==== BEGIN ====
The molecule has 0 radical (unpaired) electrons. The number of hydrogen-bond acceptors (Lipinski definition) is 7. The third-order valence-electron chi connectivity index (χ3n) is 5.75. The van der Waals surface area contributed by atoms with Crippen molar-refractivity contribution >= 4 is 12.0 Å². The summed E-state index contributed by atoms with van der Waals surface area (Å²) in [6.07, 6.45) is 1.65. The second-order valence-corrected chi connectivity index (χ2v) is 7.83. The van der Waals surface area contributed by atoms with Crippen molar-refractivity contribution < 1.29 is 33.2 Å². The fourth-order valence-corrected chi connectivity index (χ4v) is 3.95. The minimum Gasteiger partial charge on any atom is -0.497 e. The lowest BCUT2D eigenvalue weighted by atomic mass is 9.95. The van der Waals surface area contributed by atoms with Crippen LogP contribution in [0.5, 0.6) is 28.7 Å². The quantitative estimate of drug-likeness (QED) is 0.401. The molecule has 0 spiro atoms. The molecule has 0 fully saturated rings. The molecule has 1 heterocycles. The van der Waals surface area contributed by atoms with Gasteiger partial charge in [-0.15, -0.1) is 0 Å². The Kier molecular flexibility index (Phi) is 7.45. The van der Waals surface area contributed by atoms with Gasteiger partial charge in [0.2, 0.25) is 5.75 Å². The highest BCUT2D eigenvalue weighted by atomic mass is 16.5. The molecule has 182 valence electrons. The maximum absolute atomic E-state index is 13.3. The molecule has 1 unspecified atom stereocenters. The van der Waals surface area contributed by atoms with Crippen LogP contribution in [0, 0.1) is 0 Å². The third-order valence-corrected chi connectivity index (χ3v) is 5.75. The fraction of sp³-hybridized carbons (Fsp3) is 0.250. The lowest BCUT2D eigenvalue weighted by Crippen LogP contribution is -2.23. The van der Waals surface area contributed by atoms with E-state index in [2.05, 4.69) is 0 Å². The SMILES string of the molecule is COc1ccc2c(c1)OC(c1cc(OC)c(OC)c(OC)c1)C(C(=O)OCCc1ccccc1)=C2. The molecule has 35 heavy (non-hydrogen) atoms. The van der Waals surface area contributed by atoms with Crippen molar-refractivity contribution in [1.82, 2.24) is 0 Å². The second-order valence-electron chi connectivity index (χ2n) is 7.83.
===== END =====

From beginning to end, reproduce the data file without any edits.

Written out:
The molecule has 0 radical (unpaired) electrons. The number of hydrogen-bond acceptors (Lipinski definition) is 7. The third-order valence-electron chi connectivity index (χ3n) is 5.75. The van der Waals surface area contributed by atoms with Crippen molar-refractivity contribution >= 4 is 12.0 Å². The summed E-state index contributed by atoms with van der Waals surface area (Å²) in [6.07, 6.45) is 1.65. The second-order valence-corrected chi connectivity index (χ2v) is 7.83. The van der Waals surface area contributed by atoms with Crippen molar-refractivity contribution < 1.29 is 33.2 Å². The fourth-order valence-corrected chi connectivity index (χ4v) is 3.95. The minimum Gasteiger partial charge on any atom is -0.497 e. The lowest BCUT2D eigenvalue weighted by atomic mass is 9.95. The van der Waals surface area contributed by atoms with Crippen LogP contribution in [0.5, 0.6) is 28.7 Å². The quantitative estimate of drug-likeness (QED) is 0.401. The molecule has 0 spiro atoms. The molecule has 0 fully saturated rings. The molecule has 1 heterocycles. The van der Waals surface area contributed by atoms with Gasteiger partial charge in [-0.15, -0.1) is 0 Å². The Kier molecular flexibility index (Phi) is 7.45. The van der Waals surface area contributed by atoms with Gasteiger partial charge in [0.2, 0.25) is 5.75 Å². The highest BCUT2D eigenvalue weighted by atomic mass is 16.5. The molecule has 182 valence electrons. The maximum absolute atomic E-state index is 13.3. The molecule has 1 unspecified atom stereocenters. The van der Waals surface area contributed by atoms with Crippen LogP contribution in [0, 0.1) is 0 Å². The third-order valence-corrected chi connectivity index (χ3v) is 5.75. The fraction of sp³-hybridized carbons (Fsp3) is 0.250. The lowest BCUT2D eigenvalue weighted by Crippen LogP contribution is -2.23. The van der Waals surface area contributed by atoms with E-state index in [2.05, 4.69) is 0 Å². The SMILES string of the molecule is COc1ccc2c(c1)OC(c1cc(OC)c(OC)c(OC)c1)C(C(=O)OCCc1ccccc1)=C2. The molecule has 35 heavy (non-hydrogen) atoms. The van der Waals surface area contributed by atoms with Crippen molar-refractivity contribution in [1.82, 2.24) is 0 Å². The second-order valence-electron chi connectivity index (χ2n) is 7.83.